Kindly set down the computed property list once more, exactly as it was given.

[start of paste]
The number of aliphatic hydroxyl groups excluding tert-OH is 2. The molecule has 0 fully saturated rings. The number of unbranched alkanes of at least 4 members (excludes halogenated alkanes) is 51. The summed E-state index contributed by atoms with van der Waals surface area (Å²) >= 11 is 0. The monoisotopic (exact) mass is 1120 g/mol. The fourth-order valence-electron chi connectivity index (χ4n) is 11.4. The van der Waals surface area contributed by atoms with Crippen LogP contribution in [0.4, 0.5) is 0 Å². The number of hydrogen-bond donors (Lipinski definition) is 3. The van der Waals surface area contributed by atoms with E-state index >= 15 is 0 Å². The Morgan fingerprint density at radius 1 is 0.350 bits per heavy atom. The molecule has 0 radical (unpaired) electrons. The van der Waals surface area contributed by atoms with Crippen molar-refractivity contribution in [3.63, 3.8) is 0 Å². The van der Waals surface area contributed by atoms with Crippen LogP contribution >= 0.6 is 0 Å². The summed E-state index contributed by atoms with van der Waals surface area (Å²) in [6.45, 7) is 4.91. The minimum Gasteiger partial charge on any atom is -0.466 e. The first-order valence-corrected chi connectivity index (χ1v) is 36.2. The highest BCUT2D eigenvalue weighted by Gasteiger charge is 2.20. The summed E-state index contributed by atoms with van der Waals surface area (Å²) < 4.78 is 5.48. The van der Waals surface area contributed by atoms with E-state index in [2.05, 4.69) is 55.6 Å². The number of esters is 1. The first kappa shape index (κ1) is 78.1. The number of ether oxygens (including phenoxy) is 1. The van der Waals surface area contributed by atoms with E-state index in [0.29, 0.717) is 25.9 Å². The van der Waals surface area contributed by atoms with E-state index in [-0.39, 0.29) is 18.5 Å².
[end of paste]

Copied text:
The number of aliphatic hydroxyl groups excluding tert-OH is 2. The molecule has 0 fully saturated rings. The number of unbranched alkanes of at least 4 members (excludes halogenated alkanes) is 51. The summed E-state index contributed by atoms with van der Waals surface area (Å²) >= 11 is 0. The monoisotopic (exact) mass is 1120 g/mol. The fourth-order valence-electron chi connectivity index (χ4n) is 11.4. The van der Waals surface area contributed by atoms with Crippen LogP contribution in [0.4, 0.5) is 0 Å². The number of hydrogen-bond donors (Lipinski definition) is 3. The van der Waals surface area contributed by atoms with E-state index >= 15 is 0 Å². The Morgan fingerprint density at radius 1 is 0.350 bits per heavy atom. The molecule has 0 radical (unpaired) electrons. The van der Waals surface area contributed by atoms with Crippen molar-refractivity contribution in [3.63, 3.8) is 0 Å². The van der Waals surface area contributed by atoms with Crippen LogP contribution >= 0.6 is 0 Å². The summed E-state index contributed by atoms with van der Waals surface area (Å²) in [6.45, 7) is 4.91. The minimum Gasteiger partial charge on any atom is -0.466 e. The first-order valence-corrected chi connectivity index (χ1v) is 36.2. The highest BCUT2D eigenvalue weighted by Gasteiger charge is 2.20. The summed E-state index contributed by atoms with van der Waals surface area (Å²) < 4.78 is 5.48. The van der Waals surface area contributed by atoms with E-state index in [2.05, 4.69) is 55.6 Å². The number of esters is 1. The first kappa shape index (κ1) is 78.1. The number of ether oxygens (including phenoxy) is 1. The van der Waals surface area contributed by atoms with E-state index in [0.29, 0.717) is 25.9 Å². The van der Waals surface area contributed by atoms with E-state index in [-0.39, 0.29) is 18.5 Å².